How To Included Parents in Your Easter Egg Hunt.

Here is a repost of a post I did explaining how to do an indoor easter hunt. We do this for all of our campuses. I want to add that you do not need to have to have a highliy themed environment for this to work. Below is a picture of a map of one of our smaller campuses that isn’t themed as much as the pictures further down in the post.

You may ask why should I switch to this model of egg hunt.
1. Parents do this with their kids – we are providing a safe, friendly, event parents can experiance with their kids.
2. It takes WAY LESS volunteers – no 14 hour egg stuffing sessions.
3. It keeps the focus on family not on frenzy. We do it on Palm Sunday so we can invite families back for Easter and so we keep Easter Sunday focused on the resurection of Christ without the craziness of a egg hunt event.
4. It allows our kids staff and volunteers to spend time with their own families on Easter Sunday rather than running an event and cleaning up after.

Before I start this blog post let me be clear about a couple of things.
1. I am insanely jealous of Bible Belt weather this time of year.
2. I am not a big fan of children killing each other in the craziness we call egg hunts.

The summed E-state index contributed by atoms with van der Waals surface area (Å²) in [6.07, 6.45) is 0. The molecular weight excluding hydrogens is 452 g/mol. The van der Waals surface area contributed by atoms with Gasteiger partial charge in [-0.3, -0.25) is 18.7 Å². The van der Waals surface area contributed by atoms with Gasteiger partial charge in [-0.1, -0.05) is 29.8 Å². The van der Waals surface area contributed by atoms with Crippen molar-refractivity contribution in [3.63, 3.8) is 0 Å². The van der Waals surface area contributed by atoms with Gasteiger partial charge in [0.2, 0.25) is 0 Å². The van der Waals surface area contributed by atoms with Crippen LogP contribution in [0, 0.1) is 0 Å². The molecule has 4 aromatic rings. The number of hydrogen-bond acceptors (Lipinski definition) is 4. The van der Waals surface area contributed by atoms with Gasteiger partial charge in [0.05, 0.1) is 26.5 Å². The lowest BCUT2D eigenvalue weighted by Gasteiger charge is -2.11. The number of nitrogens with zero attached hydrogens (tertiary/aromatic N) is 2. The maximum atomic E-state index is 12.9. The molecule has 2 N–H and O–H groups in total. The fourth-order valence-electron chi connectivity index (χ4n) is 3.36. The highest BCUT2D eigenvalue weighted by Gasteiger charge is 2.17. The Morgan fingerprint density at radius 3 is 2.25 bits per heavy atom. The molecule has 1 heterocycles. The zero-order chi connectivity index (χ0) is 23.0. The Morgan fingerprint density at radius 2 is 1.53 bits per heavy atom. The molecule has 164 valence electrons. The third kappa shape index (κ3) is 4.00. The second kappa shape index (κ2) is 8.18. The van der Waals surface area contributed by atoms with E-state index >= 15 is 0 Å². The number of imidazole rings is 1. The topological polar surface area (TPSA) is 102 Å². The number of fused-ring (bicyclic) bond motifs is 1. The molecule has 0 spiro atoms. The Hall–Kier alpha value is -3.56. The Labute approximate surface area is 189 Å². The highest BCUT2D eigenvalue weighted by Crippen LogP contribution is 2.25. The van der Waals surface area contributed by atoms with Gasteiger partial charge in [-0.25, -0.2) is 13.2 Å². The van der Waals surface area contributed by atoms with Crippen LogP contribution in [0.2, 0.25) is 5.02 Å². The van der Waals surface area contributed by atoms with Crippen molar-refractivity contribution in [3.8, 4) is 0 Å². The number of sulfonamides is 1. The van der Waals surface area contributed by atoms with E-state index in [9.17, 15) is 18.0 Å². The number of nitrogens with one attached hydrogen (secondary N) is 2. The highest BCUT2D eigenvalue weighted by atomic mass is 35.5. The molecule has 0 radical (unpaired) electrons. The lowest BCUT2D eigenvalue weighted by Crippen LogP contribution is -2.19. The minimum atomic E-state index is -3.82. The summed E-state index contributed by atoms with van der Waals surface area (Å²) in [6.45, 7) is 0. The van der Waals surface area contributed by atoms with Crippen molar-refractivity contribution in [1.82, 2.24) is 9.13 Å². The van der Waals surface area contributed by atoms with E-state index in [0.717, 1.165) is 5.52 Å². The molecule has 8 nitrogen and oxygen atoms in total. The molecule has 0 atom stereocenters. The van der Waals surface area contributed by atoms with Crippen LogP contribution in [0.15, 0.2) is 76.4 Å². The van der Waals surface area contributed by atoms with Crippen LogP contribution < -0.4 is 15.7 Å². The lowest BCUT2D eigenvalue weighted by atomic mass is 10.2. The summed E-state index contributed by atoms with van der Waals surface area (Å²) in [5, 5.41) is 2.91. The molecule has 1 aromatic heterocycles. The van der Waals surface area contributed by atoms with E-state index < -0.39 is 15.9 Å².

Why am I jealous of the Bible Belt this time of the year? Well, most often when it’s time to do an Easter egg hunt this is what it looks like outside our church. (No exaggeration as this photo was taken Easter 3 years ago)

snow_redeemer

 

We were looking for a way to do an Easter egg alternative and one of the women on our team Lori Buck came up with a brilliant idea. Do an Easter egg hunt indoors. I have to admit my chaos meter was going crazy. She began to explain her idea and it was brilliant.

Here is what it looks like.

1. Buy foam eggs online or at Hobby Lobby
2. Use “Blue Painters Tape” to tape said eggs to the wall.
3. Hide them in a specific room or all over your kids environment.
(Here is what it looked like taped to the wall)

easter egg hunt

4. Create a starting point and supply maps of the locations you want the kids to search for the eggs.
5. Provide the maps and pens
6. Do not allow kids to do this on their own – by forcing parents to help you create a shared experience with parent and child.

egg hunt map

7. Have the parents and kids search for the eggs stuck to the walls once the egg is located circle the part on the map where the egg is located.
8. Once finished return the map for a prize. (We did a 3 tiered prize system based on how many eggs the kids found.) All the kids walked away with candy.

easter egg hunt candy

Here is what I loved about it.

1. It was FAR CALMER than any egg hunt I have ever been to.